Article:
Wednesday, August 26, 2009

Markets In Everything: Kaiser Microclinics At 50% of the Cost of a Full-Service Hospital

WIRED.COM -- Kaiser Permanente has long relied on a simple strategy of building complete, self-sustaining hospitals—employing 50 doctors or more—in each region it serves. "It's an efficient model," says Michele Flanagin, Kaiser's vice president of delivery systems strategy. "It offers one-stop shopping: pharmacy and radiology and everything you want from health care in one building." But that approach forces patients who don't live near a hospital to drive a long way for even the most routine doctor's appointment.

In 2007, Flanagin and her colleagues wondered what would happen if, instead of building a hospital in a new area, Kaiser just leased space in a strip mall, set up a high tech office, and hired two doctors to staff it. Thanks to the digitization of records, patients could go to this "microclinic" for most of their needs and seamlessly transition to a hospital farther away when necessary. So Flanagin and her team began a series of trials to see what such an office could do. They cut everything they could out of the clinics: no pharmacy, no radiology. They even explored cutting the receptionist in favor of an ATM-like kiosk where patients would check in with their Kaiser card.

What they found is that the system performed very well. Two doctors working out of a microclinic could meet 80% of a typical patient's needs. With a hi-def video conferencing add-on, members could even link to a nearby hospital for a quick consult with a specialist. Patients would still need to travel to a full-size facility for major trauma, surgery, or access to expensive diagnostic equipment, but those are situations that arise infrequently.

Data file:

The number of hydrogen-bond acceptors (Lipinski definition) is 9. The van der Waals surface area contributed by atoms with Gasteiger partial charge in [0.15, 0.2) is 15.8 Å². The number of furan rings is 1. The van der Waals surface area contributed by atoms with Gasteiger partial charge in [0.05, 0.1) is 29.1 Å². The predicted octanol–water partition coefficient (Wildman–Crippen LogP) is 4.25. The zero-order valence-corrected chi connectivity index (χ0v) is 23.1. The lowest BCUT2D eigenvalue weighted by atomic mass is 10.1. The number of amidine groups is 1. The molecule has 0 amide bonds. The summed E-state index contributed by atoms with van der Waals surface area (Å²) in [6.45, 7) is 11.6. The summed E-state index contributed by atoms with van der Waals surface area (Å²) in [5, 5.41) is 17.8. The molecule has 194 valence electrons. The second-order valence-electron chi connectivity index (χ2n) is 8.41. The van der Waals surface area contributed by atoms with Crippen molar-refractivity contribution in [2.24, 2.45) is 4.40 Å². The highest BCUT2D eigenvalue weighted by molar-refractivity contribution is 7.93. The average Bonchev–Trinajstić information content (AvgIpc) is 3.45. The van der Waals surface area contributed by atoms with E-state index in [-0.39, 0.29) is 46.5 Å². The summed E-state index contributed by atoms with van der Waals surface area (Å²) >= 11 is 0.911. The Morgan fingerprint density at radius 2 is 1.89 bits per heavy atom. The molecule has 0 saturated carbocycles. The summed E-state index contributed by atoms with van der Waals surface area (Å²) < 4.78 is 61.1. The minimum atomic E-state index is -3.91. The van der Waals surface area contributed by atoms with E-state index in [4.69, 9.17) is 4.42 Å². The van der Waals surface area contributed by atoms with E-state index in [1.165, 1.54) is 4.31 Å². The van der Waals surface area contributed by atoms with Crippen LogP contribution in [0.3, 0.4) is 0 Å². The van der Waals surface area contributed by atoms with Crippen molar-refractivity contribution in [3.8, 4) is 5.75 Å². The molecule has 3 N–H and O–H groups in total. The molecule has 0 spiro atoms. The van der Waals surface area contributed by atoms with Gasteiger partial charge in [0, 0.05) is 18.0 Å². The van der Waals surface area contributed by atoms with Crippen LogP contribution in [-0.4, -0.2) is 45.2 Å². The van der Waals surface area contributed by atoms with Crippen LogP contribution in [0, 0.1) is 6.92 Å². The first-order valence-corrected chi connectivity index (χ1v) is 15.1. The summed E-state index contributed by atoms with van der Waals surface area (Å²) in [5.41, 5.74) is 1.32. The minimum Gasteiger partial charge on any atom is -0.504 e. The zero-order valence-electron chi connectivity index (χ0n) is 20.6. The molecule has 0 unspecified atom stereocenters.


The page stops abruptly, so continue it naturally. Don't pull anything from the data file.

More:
Flanagin believes these clinics will enable Kaiser to add thousands of new members. And they'll do it for less. The per-member cost at a microclinic is roughly half that of a full Kaiser hospital. The first microclinic is set to open in Hawaii early next year.

MP: Would we get this type of cost-saving innovation under government-run health care?

Originally posted at Carpe Diem.


At 8/26/2009 5:04 PM, Blogger Unknown said...

MP asks: "Would we get this type of cost-saving innovation under government-run health care?"

We're getting that cost-saving innovation out of a non-profit, so why would the availability of a 'public-option' plan necessarily make such innovation impossible?

And the Democrats' plan wouldn't make such innovation by private insurers illegal. What's your point again?

At 8/26/2009 8:11 PM, Blogger Unknown said...

The key word(s) here are "non-profit" which is not a familiar phrase to the many "Health Care" (?) organizations that rent or buy Congressman.

Medicine, economics, the weather and many other things cannot be simply explained by a few charts or graphs.

Unfortunately, the general public has the attention span of an ADHD ( ) child.
If a politician says "Do you really believe the American public is that stupid?", then you better believe he (she) knows for a fact most people are "sheeples"

This is why "sound bites" and "headlines" take hold. But as Paul Harvey said " and now the rest of the story" may add a few facts that add context and clarity. Facts are dangerous in the "FACT FREE" or "REDUCED FACT" zone.

I read a comment today on Mish's blog where the blogger admitted he was of average intelligence but recanted that admission when he considered the number of stupid people he has come across. Kind of like grading on a curve when a C becomes an B or an A.

At 8/26/2009 11:12 PM, Blogger KO said...